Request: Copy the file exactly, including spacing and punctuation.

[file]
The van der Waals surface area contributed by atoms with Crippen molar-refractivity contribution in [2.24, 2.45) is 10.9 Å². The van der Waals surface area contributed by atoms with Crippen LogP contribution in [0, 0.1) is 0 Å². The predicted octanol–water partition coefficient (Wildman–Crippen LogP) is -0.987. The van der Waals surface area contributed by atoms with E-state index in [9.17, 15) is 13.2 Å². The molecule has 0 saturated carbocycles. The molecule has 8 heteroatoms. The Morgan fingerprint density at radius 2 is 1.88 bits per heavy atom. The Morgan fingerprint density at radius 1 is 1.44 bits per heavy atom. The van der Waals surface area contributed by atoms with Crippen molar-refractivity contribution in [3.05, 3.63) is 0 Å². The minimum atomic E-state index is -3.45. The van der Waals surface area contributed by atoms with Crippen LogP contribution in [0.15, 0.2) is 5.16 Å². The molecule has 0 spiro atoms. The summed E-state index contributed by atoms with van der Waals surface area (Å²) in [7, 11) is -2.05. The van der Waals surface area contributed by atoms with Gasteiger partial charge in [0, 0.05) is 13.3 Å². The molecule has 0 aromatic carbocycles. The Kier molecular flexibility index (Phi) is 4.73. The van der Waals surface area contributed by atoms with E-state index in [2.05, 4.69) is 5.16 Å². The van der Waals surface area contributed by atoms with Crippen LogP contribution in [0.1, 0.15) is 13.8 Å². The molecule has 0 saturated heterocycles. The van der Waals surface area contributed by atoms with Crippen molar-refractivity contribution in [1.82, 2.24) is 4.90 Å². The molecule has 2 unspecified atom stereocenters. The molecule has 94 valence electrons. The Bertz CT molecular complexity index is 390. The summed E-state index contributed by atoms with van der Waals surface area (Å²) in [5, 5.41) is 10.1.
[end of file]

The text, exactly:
The van der Waals surface area contributed by atoms with Crippen molar-refractivity contribution in [2.24, 2.45) is 10.9 Å². The van der Waals surface area contributed by atoms with Crippen LogP contribution in [0, 0.1) is 0 Å². The predicted octanol–water partition coefficient (Wildman–Crippen LogP) is -0.987. The van der Waals surface area contributed by atoms with E-state index in [9.17, 15) is 13.2 Å². The molecule has 0 saturated carbocycles. The molecule has 8 heteroatoms. The Morgan fingerprint density at radius 2 is 1.88 bits per heavy atom. The Morgan fingerprint density at radius 1 is 1.44 bits per heavy atom. The van der Waals surface area contributed by atoms with Crippen molar-refractivity contribution in [3.05, 3.63) is 0 Å². The minimum atomic E-state index is -3.45. The van der Waals surface area contributed by atoms with Crippen LogP contribution in [0.15, 0.2) is 5.16 Å². The molecule has 0 spiro atoms. The summed E-state index contributed by atoms with van der Waals surface area (Å²) in [7, 11) is -2.05. The van der Waals surface area contributed by atoms with Gasteiger partial charge in [0, 0.05) is 13.3 Å². The molecule has 0 aromatic carbocycles. The Kier molecular flexibility index (Phi) is 4.73. The van der Waals surface area contributed by atoms with E-state index in [2.05, 4.69) is 5.16 Å². The van der Waals surface area contributed by atoms with Crippen LogP contribution in [0.1, 0.15) is 13.8 Å². The molecule has 0 saturated heterocycles. The van der Waals surface area contributed by atoms with Crippen molar-refractivity contribution in [1.82, 2.24) is 4.90 Å². The molecule has 2 unspecified atom stereocenters. The molecule has 94 valence electrons. The Bertz CT molecular complexity index is 390. The summed E-state index contributed by atoms with van der Waals surface area (Å²) in [5, 5.41) is 10.1.